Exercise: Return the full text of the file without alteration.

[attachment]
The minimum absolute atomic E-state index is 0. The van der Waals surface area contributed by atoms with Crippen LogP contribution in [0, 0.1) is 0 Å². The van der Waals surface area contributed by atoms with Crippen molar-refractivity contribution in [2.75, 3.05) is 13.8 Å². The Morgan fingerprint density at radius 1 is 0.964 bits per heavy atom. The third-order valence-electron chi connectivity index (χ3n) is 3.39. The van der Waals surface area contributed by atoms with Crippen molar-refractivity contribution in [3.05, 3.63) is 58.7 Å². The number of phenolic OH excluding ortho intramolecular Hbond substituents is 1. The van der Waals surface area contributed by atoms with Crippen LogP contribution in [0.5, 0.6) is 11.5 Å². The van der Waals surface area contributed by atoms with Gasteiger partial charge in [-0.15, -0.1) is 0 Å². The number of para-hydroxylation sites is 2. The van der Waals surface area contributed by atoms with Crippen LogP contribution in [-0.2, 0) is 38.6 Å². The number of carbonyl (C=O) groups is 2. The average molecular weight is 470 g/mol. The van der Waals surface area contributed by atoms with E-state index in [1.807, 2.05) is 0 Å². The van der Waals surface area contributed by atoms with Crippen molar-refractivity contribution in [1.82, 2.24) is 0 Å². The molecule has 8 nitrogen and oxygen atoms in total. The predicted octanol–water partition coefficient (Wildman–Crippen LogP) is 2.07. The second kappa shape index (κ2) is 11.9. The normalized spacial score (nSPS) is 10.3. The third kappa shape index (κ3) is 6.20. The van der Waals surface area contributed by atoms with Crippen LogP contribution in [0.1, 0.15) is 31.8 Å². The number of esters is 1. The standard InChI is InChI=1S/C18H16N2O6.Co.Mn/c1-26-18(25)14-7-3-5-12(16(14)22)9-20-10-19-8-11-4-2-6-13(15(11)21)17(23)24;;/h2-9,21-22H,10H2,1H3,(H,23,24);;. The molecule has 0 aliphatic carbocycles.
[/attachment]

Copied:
The minimum absolute atomic E-state index is 0. The van der Waals surface area contributed by atoms with Crippen LogP contribution in [0, 0.1) is 0 Å². The van der Waals surface area contributed by atoms with Crippen molar-refractivity contribution in [2.75, 3.05) is 13.8 Å². The Morgan fingerprint density at radius 1 is 0.964 bits per heavy atom. The third-order valence-electron chi connectivity index (χ3n) is 3.39. The van der Waals surface area contributed by atoms with Crippen molar-refractivity contribution in [3.05, 3.63) is 58.7 Å². The number of phenolic OH excluding ortho intramolecular Hbond substituents is 1. The van der Waals surface area contributed by atoms with Crippen LogP contribution in [0.5, 0.6) is 11.5 Å². The van der Waals surface area contributed by atoms with Gasteiger partial charge in [-0.15, -0.1) is 0 Å². The number of para-hydroxylation sites is 2. The van der Waals surface area contributed by atoms with Crippen LogP contribution in [-0.2, 0) is 38.6 Å². The number of carbonyl (C=O) groups is 2. The average molecular weight is 470 g/mol. The van der Waals surface area contributed by atoms with E-state index in [1.807, 2.05) is 0 Å². The van der Waals surface area contributed by atoms with Crippen molar-refractivity contribution in [1.82, 2.24) is 0 Å². The molecule has 8 nitrogen and oxygen atoms in total. The predicted octanol–water partition coefficient (Wildman–Crippen LogP) is 2.07. The second kappa shape index (κ2) is 11.9. The normalized spacial score (nSPS) is 10.3. The third kappa shape index (κ3) is 6.20. The van der Waals surface area contributed by atoms with Crippen LogP contribution in [0.1, 0.15) is 31.8 Å². The number of esters is 1. The standard InChI is InChI=1S/C18H16N2O6.Co.Mn/c1-26-18(25)14-7-3-5-12(16(14)22)9-20-10-19-8-11-4-2-6-13(15(11)21)17(23)24;;/h2-9,21-22H,10H2,1H3,(H,23,24);;. The molecule has 0 aliphatic carbocycles.